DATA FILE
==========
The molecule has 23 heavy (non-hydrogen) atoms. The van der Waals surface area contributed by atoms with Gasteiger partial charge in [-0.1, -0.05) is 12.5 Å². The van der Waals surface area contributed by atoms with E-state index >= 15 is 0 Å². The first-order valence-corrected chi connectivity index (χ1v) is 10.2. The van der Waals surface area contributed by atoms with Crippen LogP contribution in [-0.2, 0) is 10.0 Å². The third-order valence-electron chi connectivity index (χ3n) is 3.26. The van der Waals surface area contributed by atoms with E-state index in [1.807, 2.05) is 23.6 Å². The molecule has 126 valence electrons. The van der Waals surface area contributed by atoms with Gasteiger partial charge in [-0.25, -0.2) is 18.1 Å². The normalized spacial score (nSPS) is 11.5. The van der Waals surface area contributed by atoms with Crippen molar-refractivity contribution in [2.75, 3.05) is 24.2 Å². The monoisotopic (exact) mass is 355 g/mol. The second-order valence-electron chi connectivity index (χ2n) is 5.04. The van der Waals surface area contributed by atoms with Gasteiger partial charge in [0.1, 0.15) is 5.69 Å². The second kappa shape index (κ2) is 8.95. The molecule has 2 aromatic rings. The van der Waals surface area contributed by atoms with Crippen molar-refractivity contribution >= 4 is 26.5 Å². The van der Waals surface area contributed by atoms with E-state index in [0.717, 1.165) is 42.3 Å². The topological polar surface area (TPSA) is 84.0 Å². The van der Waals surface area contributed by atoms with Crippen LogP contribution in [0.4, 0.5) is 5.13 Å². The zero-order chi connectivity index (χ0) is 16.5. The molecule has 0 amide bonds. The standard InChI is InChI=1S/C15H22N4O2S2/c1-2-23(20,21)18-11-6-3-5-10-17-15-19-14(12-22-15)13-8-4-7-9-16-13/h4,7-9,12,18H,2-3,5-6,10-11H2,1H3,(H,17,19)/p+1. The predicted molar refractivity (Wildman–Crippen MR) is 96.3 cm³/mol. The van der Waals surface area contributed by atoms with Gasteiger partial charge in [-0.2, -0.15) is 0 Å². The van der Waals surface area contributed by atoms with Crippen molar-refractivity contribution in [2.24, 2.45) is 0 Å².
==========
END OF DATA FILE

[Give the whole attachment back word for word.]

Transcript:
The molecule has 23 heavy (non-hydrogen) atoms. The van der Waals surface area contributed by atoms with Gasteiger partial charge in [-0.1, -0.05) is 12.5 Å². The van der Waals surface area contributed by atoms with E-state index >= 15 is 0 Å². The first-order valence-corrected chi connectivity index (χ1v) is 10.2. The van der Waals surface area contributed by atoms with Crippen LogP contribution in [-0.2, 0) is 10.0 Å². The third-order valence-electron chi connectivity index (χ3n) is 3.26. The van der Waals surface area contributed by atoms with E-state index in [1.807, 2.05) is 23.6 Å². The molecule has 126 valence electrons. The van der Waals surface area contributed by atoms with Gasteiger partial charge in [-0.25, -0.2) is 18.1 Å². The normalized spacial score (nSPS) is 11.5. The van der Waals surface area contributed by atoms with Crippen molar-refractivity contribution in [2.75, 3.05) is 24.2 Å². The monoisotopic (exact) mass is 355 g/mol. The second-order valence-electron chi connectivity index (χ2n) is 5.04. The van der Waals surface area contributed by atoms with Gasteiger partial charge in [0.1, 0.15) is 5.69 Å². The second kappa shape index (κ2) is 8.95. The molecule has 2 aromatic rings. The van der Waals surface area contributed by atoms with Crippen molar-refractivity contribution >= 4 is 26.5 Å². The van der Waals surface area contributed by atoms with E-state index in [0.717, 1.165) is 42.3 Å². The topological polar surface area (TPSA) is 84.0 Å². The van der Waals surface area contributed by atoms with Crippen LogP contribution in [0.4, 0.5) is 5.13 Å². The zero-order chi connectivity index (χ0) is 16.5. The molecule has 0 amide bonds. The standard InChI is InChI=1S/C15H22N4O2S2/c1-2-23(20,21)18-11-6-3-5-10-17-15-19-14(12-22-15)13-8-4-7-9-16-13/h4,7-9,12,18H,2-3,5-6,10-11H2,1H3,(H,17,19)/p+1. The predicted molar refractivity (Wildman–Crippen MR) is 96.3 cm³/mol. The van der Waals surface area contributed by atoms with Gasteiger partial charge in [-0.2, -0.15) is 0 Å². The van der Waals surface area contributed by atoms with Crippen molar-refractivity contribution in [2.24, 2.45) is 0 Å².